One 2010 study18 discovered that those who consumed 74 grams or more per day of fructose (the equivalent of about 2.5 sugary drinks) had a 77 percent greater risk of having blood pressure levels of 160/100 mmHg (stage 2 hypertension). Consuming 74 grams or more of fructose per day also increased the risk of a 135/85 blood pressure reading by 26 percent, and a reading of 140/90 by 30 percent.

Another dietary culprit is trans fat, which is responsible for atherosclerosis (hardening of your arteries). This is another trigger for hypertension, so avoid all trans fats or hydrogenated fats such as margarines, vegetable oils, butter-like spreads and baked goods.

The easiest way to cut both sugar and unhealthy fats from your diet is to replace processed foods with real, whole foods. This will address not only insulin and leptin resistance but also elevated uric acid levels. To learn more about healthy eating, please see my optimal nutrition plan, which will guide you through the necessary changes step-by-step.

A type of fat you may need more of is animal-based omega-3 fats. Research has shown those with the highest serum levels of omega-3 also have the lowest blood pressure readings. On average, their systolic pressure was 4 mmHg lower and their diastolic pressure was 2 mmHg lower compared to those with the lowest omega-3 blood levels.19

I recommend getting your omega-3 index tested at least once a year. Ideally, your index should be above 8 percent. The best way to boost your omega-3 is to eat plenty of oily fish that are low in mercury and other pollutants. Good options include wild caught Alaskan salmon, sardines and anchovies. Alternatively, take a high-quality krill oil supplement.

Beets May Help Lower Blood Pressure

Another food that has been found to have a beneficial effect on blood pressure is beets.20 In one small placebo-controlled trial, one glass (250 milliliters or 8.5 ounces) of beetroot juice per day for one month reduced blood pressure in those diagnosed with hypertension by an average of 8 mmHg systolic and 4 mmHg diastolic pressure.21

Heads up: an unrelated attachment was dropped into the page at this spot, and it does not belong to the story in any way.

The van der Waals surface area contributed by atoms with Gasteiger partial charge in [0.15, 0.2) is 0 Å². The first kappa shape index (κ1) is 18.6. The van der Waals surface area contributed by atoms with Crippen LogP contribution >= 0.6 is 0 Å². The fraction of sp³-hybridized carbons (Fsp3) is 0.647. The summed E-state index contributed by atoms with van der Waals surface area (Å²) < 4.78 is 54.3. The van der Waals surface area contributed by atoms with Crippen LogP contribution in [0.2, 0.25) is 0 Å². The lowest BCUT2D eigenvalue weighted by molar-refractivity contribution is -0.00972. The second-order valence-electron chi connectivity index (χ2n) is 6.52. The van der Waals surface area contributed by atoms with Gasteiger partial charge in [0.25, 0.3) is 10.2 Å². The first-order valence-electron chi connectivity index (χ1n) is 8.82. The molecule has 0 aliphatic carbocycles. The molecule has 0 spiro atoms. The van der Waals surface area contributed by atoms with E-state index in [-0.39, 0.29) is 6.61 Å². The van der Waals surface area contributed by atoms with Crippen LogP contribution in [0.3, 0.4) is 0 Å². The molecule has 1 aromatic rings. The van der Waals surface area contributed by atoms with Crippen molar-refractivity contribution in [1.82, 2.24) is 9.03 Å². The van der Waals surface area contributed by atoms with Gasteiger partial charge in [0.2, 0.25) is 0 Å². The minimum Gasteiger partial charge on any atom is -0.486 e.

This 8/4 mmHg reduction is very close to that provided by blood pressure mediations, which typically can reduce blood pressure by about 9/5 mmHg, and for many it was enough to bring their blood pressure down to normal levels. The treatment group also saw a 20 percent improvement in blood vessel dilation capacity and a 10 percent reduction in arterial stiffness.

The beneficial effects are related to the nitrate found in beetroot juice. Your body converts the nitrate into bioactive nitrite followed by nitric oxide (NO), the latter of which helps relax and dilate your blood vessels, and helps prevent blood clots.

Other vegetables high in nitrates include arugula, butter leaf lettuce and spring greens. The absolute richest source of nitrate is fermented beets, which contain 2,000 to 3,000 mg of nitrates per 100 grams. For comparison, arugula, which contains the highest amount of any vegetable, has just 480 mg of nitrates per 100 grams.

Boost Your Nitric Oxide Level

High-intensity exercise will also trigger NO production in your body and, ideally, you'd both eat nitrate-rich veggies and exercise. Without question, that is high on my list of recommendations, right behind reducing insulin resistance. There are two primary strategies: One is to supply your body with a high-quality source of vegetable nitrates, which serve as precursors for nitric oxide. Arugula is the highest source but our fermented beet powder has 500 percent greater concentration of nitrates.

It is great to give your body the raw materials to create nitric oxide, but after it is made it is stored inside vesicles lining your blood vessels and it won't work until you release it. High intensity exercises are great at releasing it and the best one I can recommend is the Nitric Oxide Dump. This exercise, developed by Dr. Zach Bush and demonstrated in the video below, will help lower your blood pressure and improve blood flow.

Other Lifestyle Strategies for Lowering Your Blood Pressure